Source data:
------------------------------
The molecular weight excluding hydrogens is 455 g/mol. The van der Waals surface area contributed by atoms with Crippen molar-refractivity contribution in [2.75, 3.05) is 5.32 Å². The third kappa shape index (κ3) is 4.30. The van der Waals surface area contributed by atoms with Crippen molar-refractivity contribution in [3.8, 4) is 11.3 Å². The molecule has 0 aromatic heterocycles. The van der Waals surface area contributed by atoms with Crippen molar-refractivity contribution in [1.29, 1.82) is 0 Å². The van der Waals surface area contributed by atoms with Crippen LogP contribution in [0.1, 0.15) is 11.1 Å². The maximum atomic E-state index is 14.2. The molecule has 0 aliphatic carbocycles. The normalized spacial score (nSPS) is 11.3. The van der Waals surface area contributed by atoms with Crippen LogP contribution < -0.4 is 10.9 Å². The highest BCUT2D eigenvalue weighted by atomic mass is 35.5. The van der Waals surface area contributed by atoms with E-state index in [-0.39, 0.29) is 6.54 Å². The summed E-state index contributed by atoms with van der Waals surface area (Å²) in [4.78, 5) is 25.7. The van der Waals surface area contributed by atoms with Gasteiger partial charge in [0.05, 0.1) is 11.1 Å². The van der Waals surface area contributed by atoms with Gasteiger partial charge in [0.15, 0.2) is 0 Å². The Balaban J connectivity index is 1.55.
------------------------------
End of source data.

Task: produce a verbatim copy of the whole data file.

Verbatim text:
The molecular weight excluding hydrogens is 455 g/mol. The van der Waals surface area contributed by atoms with Crippen molar-refractivity contribution in [2.75, 3.05) is 5.32 Å². The third kappa shape index (κ3) is 4.30. The van der Waals surface area contributed by atoms with Crippen molar-refractivity contribution in [3.8, 4) is 11.3 Å². The molecule has 0 aromatic heterocycles. The van der Waals surface area contributed by atoms with Crippen molar-refractivity contribution in [1.29, 1.82) is 0 Å². The van der Waals surface area contributed by atoms with Crippen LogP contribution in [0.1, 0.15) is 11.1 Å². The maximum atomic E-state index is 14.2. The molecule has 0 aliphatic carbocycles. The normalized spacial score (nSPS) is 11.3. The van der Waals surface area contributed by atoms with Crippen LogP contribution < -0.4 is 10.9 Å². The highest BCUT2D eigenvalue weighted by atomic mass is 35.5. The van der Waals surface area contributed by atoms with E-state index in [-0.39, 0.29) is 6.54 Å². The summed E-state index contributed by atoms with van der Waals surface area (Å²) in [4.78, 5) is 25.7. The van der Waals surface area contributed by atoms with Gasteiger partial charge in [0.05, 0.1) is 11.1 Å². The van der Waals surface area contributed by atoms with Gasteiger partial charge in [0.15, 0.2) is 0 Å². The Balaban J connectivity index is 1.55.